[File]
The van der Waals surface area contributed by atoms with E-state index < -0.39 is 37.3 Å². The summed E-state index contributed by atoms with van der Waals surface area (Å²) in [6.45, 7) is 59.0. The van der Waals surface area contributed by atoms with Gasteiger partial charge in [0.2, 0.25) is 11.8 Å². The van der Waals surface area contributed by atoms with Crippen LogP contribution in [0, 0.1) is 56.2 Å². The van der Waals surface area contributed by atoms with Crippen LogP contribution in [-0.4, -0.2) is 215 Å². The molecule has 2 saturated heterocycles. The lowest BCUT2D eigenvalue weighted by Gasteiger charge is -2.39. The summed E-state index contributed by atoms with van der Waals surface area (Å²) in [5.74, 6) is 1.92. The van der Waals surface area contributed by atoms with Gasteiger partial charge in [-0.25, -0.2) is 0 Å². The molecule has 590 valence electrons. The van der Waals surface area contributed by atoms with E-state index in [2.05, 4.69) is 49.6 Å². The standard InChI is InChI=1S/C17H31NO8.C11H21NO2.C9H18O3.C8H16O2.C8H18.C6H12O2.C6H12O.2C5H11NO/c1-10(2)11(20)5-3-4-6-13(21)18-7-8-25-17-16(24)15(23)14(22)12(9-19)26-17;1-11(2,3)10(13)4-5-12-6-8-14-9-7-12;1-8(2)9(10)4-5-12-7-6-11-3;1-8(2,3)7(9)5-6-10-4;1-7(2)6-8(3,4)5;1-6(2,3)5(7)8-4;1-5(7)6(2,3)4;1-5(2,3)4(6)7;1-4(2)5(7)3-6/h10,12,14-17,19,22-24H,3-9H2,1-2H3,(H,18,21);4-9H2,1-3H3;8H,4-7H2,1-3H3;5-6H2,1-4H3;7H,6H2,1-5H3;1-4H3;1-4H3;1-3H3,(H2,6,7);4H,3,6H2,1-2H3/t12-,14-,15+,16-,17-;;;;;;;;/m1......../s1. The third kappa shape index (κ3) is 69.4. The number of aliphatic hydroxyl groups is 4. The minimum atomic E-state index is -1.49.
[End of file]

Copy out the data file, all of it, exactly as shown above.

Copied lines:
The van der Waals surface area contributed by atoms with E-state index < -0.39 is 37.3 Å². The summed E-state index contributed by atoms with van der Waals surface area (Å²) in [6.45, 7) is 59.0. The van der Waals surface area contributed by atoms with Gasteiger partial charge in [0.2, 0.25) is 11.8 Å². The van der Waals surface area contributed by atoms with Crippen LogP contribution in [0, 0.1) is 56.2 Å². The van der Waals surface area contributed by atoms with Crippen LogP contribution in [-0.4, -0.2) is 215 Å². The molecule has 2 saturated heterocycles. The lowest BCUT2D eigenvalue weighted by Gasteiger charge is -2.39. The summed E-state index contributed by atoms with van der Waals surface area (Å²) in [5.74, 6) is 1.92. The van der Waals surface area contributed by atoms with Gasteiger partial charge in [-0.25, -0.2) is 0 Å². The molecule has 590 valence electrons. The van der Waals surface area contributed by atoms with E-state index in [2.05, 4.69) is 49.6 Å². The standard InChI is InChI=1S/C17H31NO8.C11H21NO2.C9H18O3.C8H16O2.C8H18.C6H12O2.C6H12O.2C5H11NO/c1-10(2)11(20)5-3-4-6-13(21)18-7-8-25-17-16(24)15(23)14(22)12(9-19)26-17;1-11(2,3)10(13)4-5-12-6-8-14-9-7-12;1-8(2)9(10)4-5-12-7-6-11-3;1-8(2,3)7(9)5-6-10-4;1-7(2)6-8(3,4)5;1-6(2,3)5(7)8-4;1-5(7)6(2,3)4;1-5(2,3)4(6)7;1-4(2)5(7)3-6/h10,12,14-17,19,22-24H,3-9H2,1-2H3,(H,18,21);4-9H2,1-3H3;8H,4-7H2,1-3H3;5-6H2,1-4H3;7H,6H2,1-5H3;1-4H3;1-4H3;1-3H3,(H2,6,7);4H,3,6H2,1-2H3/t12-,14-,15+,16-,17-;;;;;;;;/m1......../s1. The third kappa shape index (κ3) is 69.4. The number of aliphatic hydroxyl groups is 4. The minimum atomic E-state index is -1.49.